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Good Luck Getting a Divorce If You Live in One of These States

Gabrielle Olya

Getting a divorce can be emotionally draining — and it can also drain your bank account. Between filing fees, attorney’s fees and other costs, you should expect to spend thousands of dollars to end a marriage.

The cost of divorce is higher in some states than others, however, and you should have an idea of how much you could be on the line for if you file in your state. GOBankingRates looked at the average court filing fees and average attorney’s fees in each state plus Washington, D.C., to determine the 20 most expensive states to get divorced.

20. Nevada

  • Average divorce filing fee: $225
  • Average divorce attorney’s fee: $10,800

Although the court doesn’t require you to hire a divorce attorney, many people need one to help them sort through their case. And with average fees of over $10,000 in Nevada, attorney’s fees are one of the biggest costs of divorce.

19. Arizona

  • Average divorce filing fee: $256
  • Average divorce attorney’s fee: $10,300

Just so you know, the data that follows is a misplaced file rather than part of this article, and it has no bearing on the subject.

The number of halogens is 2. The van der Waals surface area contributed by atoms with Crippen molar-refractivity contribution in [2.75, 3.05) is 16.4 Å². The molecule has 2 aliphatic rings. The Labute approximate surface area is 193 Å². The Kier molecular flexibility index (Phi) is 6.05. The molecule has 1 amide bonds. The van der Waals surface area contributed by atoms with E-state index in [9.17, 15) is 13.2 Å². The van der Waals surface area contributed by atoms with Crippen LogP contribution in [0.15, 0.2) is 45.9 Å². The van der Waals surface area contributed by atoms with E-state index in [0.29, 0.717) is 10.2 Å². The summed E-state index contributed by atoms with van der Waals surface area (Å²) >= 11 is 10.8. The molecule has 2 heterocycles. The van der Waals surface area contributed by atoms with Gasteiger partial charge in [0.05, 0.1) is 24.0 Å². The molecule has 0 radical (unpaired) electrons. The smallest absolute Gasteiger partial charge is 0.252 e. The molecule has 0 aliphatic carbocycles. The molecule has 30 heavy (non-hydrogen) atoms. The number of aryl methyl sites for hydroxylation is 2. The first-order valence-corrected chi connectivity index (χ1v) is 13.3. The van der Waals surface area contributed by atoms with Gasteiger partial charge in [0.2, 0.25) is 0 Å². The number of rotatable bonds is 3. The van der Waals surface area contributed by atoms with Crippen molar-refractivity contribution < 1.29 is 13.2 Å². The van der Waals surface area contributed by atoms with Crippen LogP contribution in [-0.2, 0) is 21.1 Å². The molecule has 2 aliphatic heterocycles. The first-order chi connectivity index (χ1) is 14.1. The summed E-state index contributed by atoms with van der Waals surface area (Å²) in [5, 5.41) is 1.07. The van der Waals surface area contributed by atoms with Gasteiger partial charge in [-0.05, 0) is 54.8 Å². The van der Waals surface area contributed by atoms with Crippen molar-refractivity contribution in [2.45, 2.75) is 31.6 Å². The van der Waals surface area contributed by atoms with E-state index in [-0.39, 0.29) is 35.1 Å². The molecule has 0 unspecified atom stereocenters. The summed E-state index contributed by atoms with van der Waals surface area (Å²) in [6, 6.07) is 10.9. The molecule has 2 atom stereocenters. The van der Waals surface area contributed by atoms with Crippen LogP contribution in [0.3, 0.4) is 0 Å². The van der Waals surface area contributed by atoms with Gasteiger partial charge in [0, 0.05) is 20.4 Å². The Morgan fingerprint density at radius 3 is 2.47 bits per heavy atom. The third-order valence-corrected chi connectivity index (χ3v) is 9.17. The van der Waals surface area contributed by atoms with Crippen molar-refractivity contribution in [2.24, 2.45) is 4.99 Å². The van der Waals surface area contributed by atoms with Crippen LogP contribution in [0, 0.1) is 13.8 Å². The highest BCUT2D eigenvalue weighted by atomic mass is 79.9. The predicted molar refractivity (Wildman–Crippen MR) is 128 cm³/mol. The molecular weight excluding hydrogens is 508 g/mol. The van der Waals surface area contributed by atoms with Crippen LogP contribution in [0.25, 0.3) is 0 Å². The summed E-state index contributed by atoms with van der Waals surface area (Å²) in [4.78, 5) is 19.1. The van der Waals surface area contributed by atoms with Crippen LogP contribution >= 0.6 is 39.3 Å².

After you file for divorce in Arizona, there’s a 60-day “cooling off” period before it can be finalized.

18. Georgia

  • Average divorce filing fee: $200
  • Average divorce attorney’s fee: $11,600

It’s pricey to get a divorce in Georgia. Being realistic about how much the process will cost is one of the main things you need to know about money as you divorce.

17. Delaware

  • Average divorce filing fee: $155
  • Average divorce attorney’s fee: $12,800

If you want to get a divorce in Delaware and you’re a mom or dad, you’re required to take a parent education class. The divorce won’t be processed until you obtain a certificate of completion.

16. Colorado

  • Average divorce filing fee: $230
  • Average divorce attorney’s fee: $11,400

Before you file taxes for the first time as a divorced parent in Colorado — or anywhere else in the U.S. — make sure you understand who claims the children under the new tax laws.

15. Pennsylvania

  • Average divorce filing fee: $250
  • Average divorce attorney’s fee: $11,300

You should be prepared to pay more than the divorce filing fee and attorney’s fees if you’re getting a divorce in Pennsylvania or elsewhere. There could be additional costs for hearings about alimony, child support and marital property. According to the Pennsylvania Legal Aid Network, these costs can be very high. However, people who have low income and little money to pay court costs might be excused from paying these fees.

14. Massachusetts

  • Average divorce filing fee: $200
  • Average divorce attorney’s fee: $12,600

Whether you’re filing for divorce in Massachusetts or another state, any divorce lawyer will tell you that it’s essential to plan for your post-divorce finances before filing. Find out more secrets only divorce attorneys know.